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Women, Go Ahead and Ride in the Biker Lane

May 24, 2000|SUSAN CARPENTER | TIMES STAFF WRITER

It may seem a strange habit, but whenever I come across another motorcyclist, I check to see if there is a braid or ponytail hanging from the helmet. That isn't the most accurate indicator that a woman is at the controls, but it's easier than trying to make out a figure under leather.

(Few of us share Uma Thurman's dimensions. And even if we did, we probably wouldn't wear a cat suit.)

I'm always looking for other women who ride. Unfortunately, I rarely find them.

Why do I wish more women would get on bikes? Because riding is fun ("I can actually feel the centripetal force!"), sensory ("That jasmine tree is not only pretty--I can smell it, too!"), empowering ("This is way better than being a passenger. I can actually see!") and not enough women do it (only 8% of motorcyclists are female, according to the Irvine-based Motorcycle Industry Council).

The reasons more women don't are pretty standard: Riding can be intimidating ("You mean I have to use both feet and both hands?"), scary ("I could die!") and incredibly unladylike to straddle what is essentially an exposed automobile engine ("What if I want to wear a skirt and heels?").

At least those were my excuses, which is why I went scooter shopping first. I'm happy I changed my mind and bought a bike.

What won me over was the argument that motorcycles are safer than scooters. When I learned that what could get me into trouble--power--was the exact same thing that could get me out of it, I was sold.

When I talk with other women about why they ride, many of them say they made the choice because motorcycles are cheap and easy transportation.

They keep riding because it's fun.

Here's another reason to consider: Driving your own bike is safer than riding as a passenger on the back. According to a 1998 U.S. Department of Transportation Fatality Analysis Report, women account for 10% of all motorcycle fatalities. But more than three-quarters of the women who died were passengers.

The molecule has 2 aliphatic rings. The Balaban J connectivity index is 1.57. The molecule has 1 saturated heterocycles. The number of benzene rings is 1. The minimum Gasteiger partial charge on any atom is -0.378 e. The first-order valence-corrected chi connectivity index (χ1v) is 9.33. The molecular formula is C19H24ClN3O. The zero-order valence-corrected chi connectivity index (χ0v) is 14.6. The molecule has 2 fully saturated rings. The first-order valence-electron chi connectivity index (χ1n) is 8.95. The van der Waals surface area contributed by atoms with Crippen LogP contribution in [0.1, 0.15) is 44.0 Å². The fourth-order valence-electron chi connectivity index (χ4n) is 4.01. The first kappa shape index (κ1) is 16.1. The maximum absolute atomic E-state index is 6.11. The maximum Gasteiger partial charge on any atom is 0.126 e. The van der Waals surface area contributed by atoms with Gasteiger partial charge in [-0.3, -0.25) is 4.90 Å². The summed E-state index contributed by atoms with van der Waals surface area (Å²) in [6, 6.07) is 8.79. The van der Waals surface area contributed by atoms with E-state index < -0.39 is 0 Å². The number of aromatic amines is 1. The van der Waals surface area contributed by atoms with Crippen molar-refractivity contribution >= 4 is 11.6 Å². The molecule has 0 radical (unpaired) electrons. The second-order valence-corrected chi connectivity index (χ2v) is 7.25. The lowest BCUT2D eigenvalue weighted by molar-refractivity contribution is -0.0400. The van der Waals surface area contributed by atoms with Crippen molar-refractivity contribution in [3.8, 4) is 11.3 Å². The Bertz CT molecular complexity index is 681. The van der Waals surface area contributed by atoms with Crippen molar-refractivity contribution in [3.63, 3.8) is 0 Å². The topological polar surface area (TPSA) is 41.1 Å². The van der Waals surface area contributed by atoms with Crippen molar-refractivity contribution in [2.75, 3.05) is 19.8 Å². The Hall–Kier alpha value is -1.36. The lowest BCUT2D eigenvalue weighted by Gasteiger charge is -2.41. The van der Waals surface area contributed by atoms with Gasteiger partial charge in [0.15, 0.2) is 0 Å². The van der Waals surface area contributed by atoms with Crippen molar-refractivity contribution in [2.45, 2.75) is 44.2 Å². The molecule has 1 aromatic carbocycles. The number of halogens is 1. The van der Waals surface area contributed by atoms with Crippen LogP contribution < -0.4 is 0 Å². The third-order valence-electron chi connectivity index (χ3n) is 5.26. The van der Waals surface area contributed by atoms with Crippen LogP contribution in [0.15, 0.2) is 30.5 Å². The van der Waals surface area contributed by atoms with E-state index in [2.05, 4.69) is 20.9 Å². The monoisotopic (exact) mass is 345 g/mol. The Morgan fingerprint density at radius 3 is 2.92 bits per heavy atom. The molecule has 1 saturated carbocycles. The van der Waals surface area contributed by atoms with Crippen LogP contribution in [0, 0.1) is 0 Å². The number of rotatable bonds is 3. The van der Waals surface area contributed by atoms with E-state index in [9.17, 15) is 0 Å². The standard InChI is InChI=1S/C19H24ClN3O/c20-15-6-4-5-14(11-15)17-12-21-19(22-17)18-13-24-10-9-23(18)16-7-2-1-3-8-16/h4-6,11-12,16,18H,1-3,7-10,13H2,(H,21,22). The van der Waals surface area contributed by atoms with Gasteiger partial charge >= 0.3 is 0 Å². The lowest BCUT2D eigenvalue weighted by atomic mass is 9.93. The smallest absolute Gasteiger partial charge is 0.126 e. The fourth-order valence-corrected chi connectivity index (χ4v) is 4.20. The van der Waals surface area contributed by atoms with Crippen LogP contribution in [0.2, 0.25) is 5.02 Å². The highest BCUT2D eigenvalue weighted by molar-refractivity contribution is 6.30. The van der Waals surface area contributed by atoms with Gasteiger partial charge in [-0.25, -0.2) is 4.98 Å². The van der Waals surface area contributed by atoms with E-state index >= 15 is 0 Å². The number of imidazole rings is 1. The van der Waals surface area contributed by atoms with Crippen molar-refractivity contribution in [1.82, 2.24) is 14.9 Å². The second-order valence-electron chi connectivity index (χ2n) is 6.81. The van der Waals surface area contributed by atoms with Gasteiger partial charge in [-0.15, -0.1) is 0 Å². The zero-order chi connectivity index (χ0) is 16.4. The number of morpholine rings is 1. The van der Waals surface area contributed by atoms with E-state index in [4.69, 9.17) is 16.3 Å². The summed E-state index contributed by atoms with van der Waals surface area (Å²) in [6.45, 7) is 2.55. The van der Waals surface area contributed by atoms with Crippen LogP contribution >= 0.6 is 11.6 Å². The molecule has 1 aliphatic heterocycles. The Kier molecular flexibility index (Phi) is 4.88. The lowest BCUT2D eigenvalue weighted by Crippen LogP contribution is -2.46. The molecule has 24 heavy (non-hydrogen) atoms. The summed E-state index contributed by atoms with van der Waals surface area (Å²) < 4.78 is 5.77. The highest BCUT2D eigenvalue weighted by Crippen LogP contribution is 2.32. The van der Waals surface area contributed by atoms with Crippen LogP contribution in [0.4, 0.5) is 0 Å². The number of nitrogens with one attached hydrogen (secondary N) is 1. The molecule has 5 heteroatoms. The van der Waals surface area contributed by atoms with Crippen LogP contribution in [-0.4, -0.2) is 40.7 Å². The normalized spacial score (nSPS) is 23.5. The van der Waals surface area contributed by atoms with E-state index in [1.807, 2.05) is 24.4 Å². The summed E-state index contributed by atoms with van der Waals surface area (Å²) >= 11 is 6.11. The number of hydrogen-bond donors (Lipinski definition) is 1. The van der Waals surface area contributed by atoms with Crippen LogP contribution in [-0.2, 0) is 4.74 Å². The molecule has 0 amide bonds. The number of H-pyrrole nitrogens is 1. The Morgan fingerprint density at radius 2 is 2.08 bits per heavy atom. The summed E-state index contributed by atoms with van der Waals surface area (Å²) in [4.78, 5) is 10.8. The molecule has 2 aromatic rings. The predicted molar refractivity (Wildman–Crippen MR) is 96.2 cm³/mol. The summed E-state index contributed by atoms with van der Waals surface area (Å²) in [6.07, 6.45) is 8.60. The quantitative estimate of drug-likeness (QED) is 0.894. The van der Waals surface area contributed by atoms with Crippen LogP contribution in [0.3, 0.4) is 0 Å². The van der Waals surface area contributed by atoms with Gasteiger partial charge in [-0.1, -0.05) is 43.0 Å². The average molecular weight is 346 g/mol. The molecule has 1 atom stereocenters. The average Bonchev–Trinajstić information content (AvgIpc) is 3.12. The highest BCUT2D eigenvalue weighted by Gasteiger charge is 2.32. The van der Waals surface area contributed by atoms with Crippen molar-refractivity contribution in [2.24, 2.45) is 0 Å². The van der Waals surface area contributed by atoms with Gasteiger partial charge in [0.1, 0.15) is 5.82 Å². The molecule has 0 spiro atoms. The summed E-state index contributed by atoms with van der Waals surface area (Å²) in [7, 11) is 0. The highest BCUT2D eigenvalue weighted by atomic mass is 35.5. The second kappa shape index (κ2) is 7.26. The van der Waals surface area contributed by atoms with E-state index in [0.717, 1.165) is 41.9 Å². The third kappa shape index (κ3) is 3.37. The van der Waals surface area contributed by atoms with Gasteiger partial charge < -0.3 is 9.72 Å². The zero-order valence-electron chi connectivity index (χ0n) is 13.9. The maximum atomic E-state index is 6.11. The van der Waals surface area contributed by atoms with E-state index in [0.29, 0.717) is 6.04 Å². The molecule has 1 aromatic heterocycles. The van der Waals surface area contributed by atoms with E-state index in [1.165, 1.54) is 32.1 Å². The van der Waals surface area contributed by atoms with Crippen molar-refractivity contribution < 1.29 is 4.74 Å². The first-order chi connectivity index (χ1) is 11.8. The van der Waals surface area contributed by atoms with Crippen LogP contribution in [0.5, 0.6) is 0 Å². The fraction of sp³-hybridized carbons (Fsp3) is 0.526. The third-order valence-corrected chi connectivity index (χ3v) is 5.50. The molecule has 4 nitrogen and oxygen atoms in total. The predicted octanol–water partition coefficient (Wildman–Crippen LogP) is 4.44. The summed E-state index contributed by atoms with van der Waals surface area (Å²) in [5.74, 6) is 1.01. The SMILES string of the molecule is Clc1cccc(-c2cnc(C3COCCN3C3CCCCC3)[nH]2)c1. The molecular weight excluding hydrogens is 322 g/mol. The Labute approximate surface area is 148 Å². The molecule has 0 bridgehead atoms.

Also, women are generally safer riders. A higher percentage of women than men take a class to learn how to ride properly. Studies show that the majority of riders who've had accidents were taught by friends. And while women constitute only a tiny portion of motorcycle riders, more than a third of students who graduate from the Motorcycle Safety Foundation's street skills course are female.

Female riders tend to ride more cautiously than men. They also have better eye-hand coordination and small-muscle control, which makes for quicker reaction times.

Riding isn't for everyone, I know, but those with an interest usually don't pursue it right away because they don't know how. Whether it's for lack of money or an abundance of fear, getting started is the hardest part. Both problems can be overcome.

Good, used bikes can be found for less than $1,000. And classes for beginners are widely available through the California Motorcyclist Safety Program, founded in 1987 by the California Highway Patrol. Classes range in price but, on average, cost about $180. Riders under 21 pay only $75. (Information: [800] 227-4337.)

Keep in mind that the price doesn't include any assurance that you'll be the next Ann-Margret. Becoming a good rider is an evolution. It takes practice, usually in a parking lot or on uncrowded streets during low traffic times.

So if you decide to ride, be safe. And be happy for that helmet law. That way no one can see who you are when you make a mistake.

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